Just across the Golden Gate Bridge from San Francisco, the Amalfi-like town of Sausalito harbors a worthy shopping stop—the Heath Ceramics Factory Store, known for iconic tableware that’s a favorite with modern-design fans and magazine prop stylists.
Heading north on Highway 101, the usual shopping strips alternate with stretches of bucolic farmland, dotted with ramshackle barns and black-and-white dairy cows. An hour north of Sausalito, Healdsburg has definitely been discovered—numerous restaurants, tasting rooms, and boutiques cluster around the historic plaza, where the Hotel Healdsburg holds court. Yet despite the recently acquired gloss, this remains a small town at heart. The restored Raven Theater presents everything from gospel concerts to the annual Mr. Healdsburg pageant, and the Saturday farmers’ market is one of the social highlights of the week.
Two-lane Highway 128, the main access to the Anderson Valley, twists and turns up a notorious set of steeply graded switchbacks, through rocky ridges and moss-covered oaks. Twenty or so miles later, you’ll emerge onto the valley floor in Boonville, the region’s largest town (all seven blocks of it). Snatches of Boontling, a dialect developed in the 1800’s, still persist—a reminder of the area’s quirky, somewhat insular nature.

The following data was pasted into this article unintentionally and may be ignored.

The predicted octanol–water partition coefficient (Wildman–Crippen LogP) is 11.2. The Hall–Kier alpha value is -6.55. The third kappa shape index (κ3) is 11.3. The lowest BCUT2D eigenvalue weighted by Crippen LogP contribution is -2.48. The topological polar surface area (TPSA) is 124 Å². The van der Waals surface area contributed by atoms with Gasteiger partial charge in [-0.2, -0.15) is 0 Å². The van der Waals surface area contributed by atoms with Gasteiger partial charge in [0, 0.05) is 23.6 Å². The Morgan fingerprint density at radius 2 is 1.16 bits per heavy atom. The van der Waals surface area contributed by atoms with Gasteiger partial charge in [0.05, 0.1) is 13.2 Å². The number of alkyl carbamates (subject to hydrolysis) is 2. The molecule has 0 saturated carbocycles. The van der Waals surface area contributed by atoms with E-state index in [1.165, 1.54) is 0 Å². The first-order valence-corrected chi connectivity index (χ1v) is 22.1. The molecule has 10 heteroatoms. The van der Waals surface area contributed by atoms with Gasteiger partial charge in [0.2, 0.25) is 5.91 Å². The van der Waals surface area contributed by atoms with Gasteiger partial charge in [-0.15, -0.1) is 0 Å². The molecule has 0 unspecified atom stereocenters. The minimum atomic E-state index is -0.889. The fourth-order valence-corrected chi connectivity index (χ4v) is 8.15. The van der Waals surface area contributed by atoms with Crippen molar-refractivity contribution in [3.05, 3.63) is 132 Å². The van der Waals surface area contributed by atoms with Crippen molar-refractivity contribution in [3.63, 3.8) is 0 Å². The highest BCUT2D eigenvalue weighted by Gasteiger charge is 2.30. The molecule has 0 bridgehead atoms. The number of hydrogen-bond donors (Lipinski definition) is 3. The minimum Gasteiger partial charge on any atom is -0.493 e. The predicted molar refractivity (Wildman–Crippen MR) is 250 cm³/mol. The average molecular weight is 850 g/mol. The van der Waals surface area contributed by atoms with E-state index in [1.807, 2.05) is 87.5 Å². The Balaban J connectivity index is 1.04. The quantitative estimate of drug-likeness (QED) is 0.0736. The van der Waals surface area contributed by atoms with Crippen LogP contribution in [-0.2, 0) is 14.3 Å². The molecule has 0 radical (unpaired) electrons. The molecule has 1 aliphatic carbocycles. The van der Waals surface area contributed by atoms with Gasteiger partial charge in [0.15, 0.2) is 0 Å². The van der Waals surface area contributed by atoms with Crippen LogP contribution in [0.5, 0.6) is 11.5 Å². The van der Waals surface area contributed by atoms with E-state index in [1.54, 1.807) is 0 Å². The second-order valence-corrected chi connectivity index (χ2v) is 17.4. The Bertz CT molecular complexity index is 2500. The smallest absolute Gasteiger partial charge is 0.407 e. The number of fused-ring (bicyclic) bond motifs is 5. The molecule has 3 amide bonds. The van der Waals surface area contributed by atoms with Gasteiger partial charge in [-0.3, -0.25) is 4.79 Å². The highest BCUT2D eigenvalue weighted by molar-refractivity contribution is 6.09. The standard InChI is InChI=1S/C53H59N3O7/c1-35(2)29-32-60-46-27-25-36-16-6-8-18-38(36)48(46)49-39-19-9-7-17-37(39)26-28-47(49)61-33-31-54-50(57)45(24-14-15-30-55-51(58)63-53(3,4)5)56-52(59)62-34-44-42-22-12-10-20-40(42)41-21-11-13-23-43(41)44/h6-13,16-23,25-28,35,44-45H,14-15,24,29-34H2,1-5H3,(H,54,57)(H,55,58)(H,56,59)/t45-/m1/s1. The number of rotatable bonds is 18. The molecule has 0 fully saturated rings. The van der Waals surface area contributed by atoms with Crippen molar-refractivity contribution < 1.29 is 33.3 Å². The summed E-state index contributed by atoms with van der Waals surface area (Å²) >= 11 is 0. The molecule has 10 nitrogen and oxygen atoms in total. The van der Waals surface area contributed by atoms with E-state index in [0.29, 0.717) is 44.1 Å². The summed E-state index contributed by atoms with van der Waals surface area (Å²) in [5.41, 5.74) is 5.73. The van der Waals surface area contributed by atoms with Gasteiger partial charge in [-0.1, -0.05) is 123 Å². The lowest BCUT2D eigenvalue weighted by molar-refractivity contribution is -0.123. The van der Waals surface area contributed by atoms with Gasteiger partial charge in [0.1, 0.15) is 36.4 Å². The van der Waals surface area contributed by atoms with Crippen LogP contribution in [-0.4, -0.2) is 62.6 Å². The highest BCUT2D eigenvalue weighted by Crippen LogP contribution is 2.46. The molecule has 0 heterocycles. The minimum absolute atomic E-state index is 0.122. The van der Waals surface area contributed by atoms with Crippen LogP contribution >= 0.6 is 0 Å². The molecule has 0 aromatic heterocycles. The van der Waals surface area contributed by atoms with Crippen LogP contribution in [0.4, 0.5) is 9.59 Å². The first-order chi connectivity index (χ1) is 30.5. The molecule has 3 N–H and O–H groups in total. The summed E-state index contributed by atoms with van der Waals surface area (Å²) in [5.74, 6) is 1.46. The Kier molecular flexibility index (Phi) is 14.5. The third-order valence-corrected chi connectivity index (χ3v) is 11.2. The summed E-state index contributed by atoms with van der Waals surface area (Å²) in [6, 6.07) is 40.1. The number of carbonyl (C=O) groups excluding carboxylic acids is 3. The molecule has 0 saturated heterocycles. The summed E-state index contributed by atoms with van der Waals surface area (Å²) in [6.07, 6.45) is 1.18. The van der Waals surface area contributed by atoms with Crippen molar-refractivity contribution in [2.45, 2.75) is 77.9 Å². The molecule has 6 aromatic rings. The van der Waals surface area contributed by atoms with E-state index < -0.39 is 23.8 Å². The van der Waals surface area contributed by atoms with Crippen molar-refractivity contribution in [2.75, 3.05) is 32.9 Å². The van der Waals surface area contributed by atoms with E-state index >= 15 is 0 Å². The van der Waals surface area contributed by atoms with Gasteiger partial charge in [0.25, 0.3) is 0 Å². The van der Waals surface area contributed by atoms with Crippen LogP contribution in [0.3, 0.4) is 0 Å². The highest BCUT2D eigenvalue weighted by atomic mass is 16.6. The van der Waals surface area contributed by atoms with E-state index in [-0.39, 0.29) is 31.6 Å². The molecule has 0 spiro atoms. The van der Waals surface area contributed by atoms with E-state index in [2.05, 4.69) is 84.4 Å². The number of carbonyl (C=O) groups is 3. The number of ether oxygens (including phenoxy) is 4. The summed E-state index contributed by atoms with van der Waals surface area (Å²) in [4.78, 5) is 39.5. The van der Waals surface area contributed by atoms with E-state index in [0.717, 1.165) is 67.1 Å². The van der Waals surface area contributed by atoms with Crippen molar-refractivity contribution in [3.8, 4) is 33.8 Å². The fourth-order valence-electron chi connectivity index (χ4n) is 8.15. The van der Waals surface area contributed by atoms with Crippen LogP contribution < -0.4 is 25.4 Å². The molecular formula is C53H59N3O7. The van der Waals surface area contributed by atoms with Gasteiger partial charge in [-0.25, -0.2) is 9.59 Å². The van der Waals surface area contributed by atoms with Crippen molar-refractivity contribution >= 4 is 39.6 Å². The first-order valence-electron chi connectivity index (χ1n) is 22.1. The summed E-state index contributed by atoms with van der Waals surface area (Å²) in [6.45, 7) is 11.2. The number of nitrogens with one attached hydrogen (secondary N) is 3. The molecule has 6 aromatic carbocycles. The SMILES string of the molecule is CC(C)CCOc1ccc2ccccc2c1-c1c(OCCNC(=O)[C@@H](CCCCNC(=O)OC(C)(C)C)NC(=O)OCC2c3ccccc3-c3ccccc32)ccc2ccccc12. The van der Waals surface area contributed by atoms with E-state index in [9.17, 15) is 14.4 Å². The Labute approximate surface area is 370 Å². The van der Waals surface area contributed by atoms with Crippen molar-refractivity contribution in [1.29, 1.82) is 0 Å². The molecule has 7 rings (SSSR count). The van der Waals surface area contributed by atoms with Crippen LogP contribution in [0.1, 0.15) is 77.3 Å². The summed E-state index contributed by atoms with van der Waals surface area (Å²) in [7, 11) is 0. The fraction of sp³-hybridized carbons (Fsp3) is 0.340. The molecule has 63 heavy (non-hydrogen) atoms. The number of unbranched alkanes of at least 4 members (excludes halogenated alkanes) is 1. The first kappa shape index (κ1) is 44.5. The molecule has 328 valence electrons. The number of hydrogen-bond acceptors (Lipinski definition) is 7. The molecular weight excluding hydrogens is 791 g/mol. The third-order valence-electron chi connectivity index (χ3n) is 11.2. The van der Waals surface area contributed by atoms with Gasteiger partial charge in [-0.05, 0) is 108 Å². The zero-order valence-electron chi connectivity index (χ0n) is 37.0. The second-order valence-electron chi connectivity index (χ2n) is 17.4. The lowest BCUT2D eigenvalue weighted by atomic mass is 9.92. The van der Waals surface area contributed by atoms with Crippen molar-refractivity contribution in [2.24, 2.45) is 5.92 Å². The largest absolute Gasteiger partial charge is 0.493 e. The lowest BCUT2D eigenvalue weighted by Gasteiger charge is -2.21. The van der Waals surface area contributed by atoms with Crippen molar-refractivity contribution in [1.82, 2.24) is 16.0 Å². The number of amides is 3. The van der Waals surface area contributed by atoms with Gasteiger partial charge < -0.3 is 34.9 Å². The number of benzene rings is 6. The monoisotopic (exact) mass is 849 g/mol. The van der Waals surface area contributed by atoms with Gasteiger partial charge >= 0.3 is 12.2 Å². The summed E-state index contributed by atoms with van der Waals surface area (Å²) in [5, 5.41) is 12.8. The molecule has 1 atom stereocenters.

The even smaller hamlet of Philo consists of a beloved Mexican restaurant, a tasting room for limited-edition Pinots, and Lemons’ Market, where Tom Lemons sells his own line-caught salmon.
At the valley’s northernmost edge, tiny Navarro feels like something out of a fairy tale: a village deep in the red-woods, with a river that runs to the sea. —Irene Edwards
Wine Country Insider’s Guide
Where to Stay
Awash in sage and earth tones, Hotel Healdsburg (25 Matheson St., Healdsburg; 800/889-7188 or 707/431-2800; hotelhealdsburg.com; doubles from $380) has a lobby surrounded by a constant stream of activity, like jazz dinners and wine tastings. The spa treatments (especially the wine-and-organic-honey wrap) are sublime; the restaurant, Dry Creek Kitchen, is run by acclaimed chef Charlie Palmer, a hotel co-owner.
A streamlined, vaguely Scandinavian aesthetic (Icelandic sheepskin rugs; polished concrete floors) rules in the six light-filled freestanding bungalows at the Duchamp Hotel (421 Foss St., Healdsburg; 800/431-9341 or 707/431-1300; duchamphotel.com; doubles from $350).
Great Value With just four cottages on 550 acres, it’s easy to find solitude at the Other Place (Boonville; 707/895-3979; sheepdung.com; cottages from $140), hidden more than a mile down an unpaved road. The décor is deliberately simple, all the better to let the scenery be the star.
Great Value Everything seems art-directed at the four-room Apple Farm (18501 Greenwood Rd., Philo; 707/895-2333; philoapplefarm.com; doubles from $175)—from the honor-system harvest stand to the arbor-shaded table for alfresco dinners. A homey breakfast of toast and the farm’s own addictive jam awaits each morning in the kitchen, the setting for weekend cooking classes ($625 per person).
Where to Eat & Drink
Pig is something of an obsession at Bovolo Restaurant (106 Matheson St., Healdsburg; 707/431-2962; lunch for two $30), a petite café at the back of Copperfield’s Books. You can get the house-made bacon on a salad, in a sandwich, on pizza, or on pasta. Or throw dietary caution to the winds and dive into the pork-cheek sandwich.